Why Does My Tongue Have a White Coating?

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Image result for white coat on tongue 
Causes of White Tongue:
Many patients I️ see have some sort of visible white coating on their tongue. Some notice it, while others don’t really pay attention to it. Some have a thicker coat than others.  Most patients who experience some form of it often complain of bad breath.   If you do have a white coat on your tongue, it’s important to treat or at least know why it’s there.
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There are several reasons for this white coating. If you have a white coat you will most likely fall into one of these categories below. While there are some scary words in these categories don’t be alarmed! Most of the time it’s within the first 3 or 4. The others are rare, but should still be ruled out. We will describe the first 4, and explain possible treatments for each.
  1. Poor oral hygiene
  2. Dry mouth/Dehydration
  3. Irritation from sharp edges on teeth or appliances.
  4. Smoking or tobacco use
  5. Fever
  6. Alcohol Use
  7. Congenital Heart Disease
  8. Candida; Yeast Infection
  9. Low roughage diet. Eating mostly soft foods.
  10. Lichen Planus
  11. Geographic Tongue
  12. Mouth Cancer
  13. Syphillis
Poor Oral Hygiene:
Most of the time, white tongue is due to the fact that plaque gets in between small extensions on the tongue called papillae. Plaque is formed from a gathering a of bacteria that colonize to form a protective home. We sill haven’t found a good substitute for good old brushing and flossing. The reason for that is because we need that mechanical work of the floss and toothbrush to remove the plaque.
The best way to treat a plaque coated tongue is to use the mechanical action of a tongue scraper and lightly remove the plaque. Do this daily for about 2 weeks and you will notice a difference.
Dry Mouth/Dehydration:
The mouth is in constant need of hydration. Saliva is a natural lubricant that maintains allow acidity and protects your mouth from plaque forming. Lack of saliva allows for plaque to quickly form on your tongue.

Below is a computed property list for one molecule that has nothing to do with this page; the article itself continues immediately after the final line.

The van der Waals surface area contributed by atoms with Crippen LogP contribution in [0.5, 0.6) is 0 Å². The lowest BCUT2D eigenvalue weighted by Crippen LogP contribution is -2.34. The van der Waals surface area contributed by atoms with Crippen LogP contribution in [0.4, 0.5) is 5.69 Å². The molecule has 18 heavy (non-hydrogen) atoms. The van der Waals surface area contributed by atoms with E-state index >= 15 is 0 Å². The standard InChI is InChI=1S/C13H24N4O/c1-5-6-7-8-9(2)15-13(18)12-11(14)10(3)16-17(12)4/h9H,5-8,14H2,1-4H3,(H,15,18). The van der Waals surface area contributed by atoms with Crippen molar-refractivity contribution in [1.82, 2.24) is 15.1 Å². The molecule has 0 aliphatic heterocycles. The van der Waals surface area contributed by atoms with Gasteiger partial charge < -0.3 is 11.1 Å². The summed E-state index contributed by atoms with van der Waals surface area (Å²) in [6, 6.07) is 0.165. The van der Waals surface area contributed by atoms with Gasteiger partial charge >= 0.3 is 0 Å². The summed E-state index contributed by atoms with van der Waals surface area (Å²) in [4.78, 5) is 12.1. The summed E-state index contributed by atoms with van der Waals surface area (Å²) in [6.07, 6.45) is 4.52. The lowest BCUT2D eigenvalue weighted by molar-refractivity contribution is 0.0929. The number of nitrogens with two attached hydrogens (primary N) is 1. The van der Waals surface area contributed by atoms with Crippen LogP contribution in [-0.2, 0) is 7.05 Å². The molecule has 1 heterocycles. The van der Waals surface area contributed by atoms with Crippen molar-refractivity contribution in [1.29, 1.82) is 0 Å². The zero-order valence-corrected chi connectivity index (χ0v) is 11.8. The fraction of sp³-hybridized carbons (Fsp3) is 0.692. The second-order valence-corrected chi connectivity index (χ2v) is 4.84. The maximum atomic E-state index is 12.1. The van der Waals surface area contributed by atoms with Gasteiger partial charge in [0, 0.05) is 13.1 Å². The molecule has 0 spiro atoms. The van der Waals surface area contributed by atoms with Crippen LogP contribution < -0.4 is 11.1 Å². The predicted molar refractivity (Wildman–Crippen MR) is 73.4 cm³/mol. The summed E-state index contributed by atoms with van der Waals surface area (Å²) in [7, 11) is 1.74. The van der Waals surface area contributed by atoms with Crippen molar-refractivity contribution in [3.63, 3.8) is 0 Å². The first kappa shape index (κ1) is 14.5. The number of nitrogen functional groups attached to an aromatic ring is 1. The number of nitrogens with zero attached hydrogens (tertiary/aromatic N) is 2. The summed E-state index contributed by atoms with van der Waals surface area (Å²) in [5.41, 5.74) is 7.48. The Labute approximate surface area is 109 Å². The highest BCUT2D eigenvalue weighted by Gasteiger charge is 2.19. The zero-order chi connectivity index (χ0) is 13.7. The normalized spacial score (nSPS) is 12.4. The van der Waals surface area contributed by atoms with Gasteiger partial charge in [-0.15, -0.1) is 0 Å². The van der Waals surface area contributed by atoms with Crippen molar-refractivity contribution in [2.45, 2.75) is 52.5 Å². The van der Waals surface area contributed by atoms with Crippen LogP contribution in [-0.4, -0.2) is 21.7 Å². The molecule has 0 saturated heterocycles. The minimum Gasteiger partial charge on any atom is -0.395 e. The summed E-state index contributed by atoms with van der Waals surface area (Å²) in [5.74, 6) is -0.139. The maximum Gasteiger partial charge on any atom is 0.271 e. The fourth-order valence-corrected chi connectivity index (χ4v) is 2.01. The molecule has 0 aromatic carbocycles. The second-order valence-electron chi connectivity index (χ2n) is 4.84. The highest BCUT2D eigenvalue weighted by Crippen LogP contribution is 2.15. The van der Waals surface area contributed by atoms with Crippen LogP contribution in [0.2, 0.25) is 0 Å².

To treat dry mouth a lubricant such as Biotene will help. Ask your doctor if the meds you are currently taking cause dry mouth and if any substitutes are available. If these changes do not work there are medications that help stimulate saliva production.
A daily regimen of brushing morning and night, scraping the tongue, and flossing is very important in dry mouth cases. This is due to the lack of salivary protection.
Irritation From Sharp Edges of Teeth:
These marks usually show up on the sides of the tongue (where the teeth are). Larger tongues tend to impose on the biting surfaces of teeth. The constant trauma to the area makes a white line on the side of the tongue.
There isn’t much you can do as far as treatment for this issue. If you’re experiencing pain from this, your dentist may adjust your bite.
Smoking or Tabaco Use:
Smoking will cause the coating of the tongue (normally consisting of a thin layer of dead cells) to increase in dead cell count. An accumulation of dead cells will show up as a thick white/yellowish layer on the tongue. A severe accumulation will present as a black hairy layer.
Smoking cessation along with antibacterial rinses will help decrease the dead cell count and normalize the tongue’s superficial layer.
It is important to come in and see us at Tri City Dental Care to make sure we can detect any issues early on and prevent further damage to the tongue.
-Dr. Antonio Lopez-Ibarra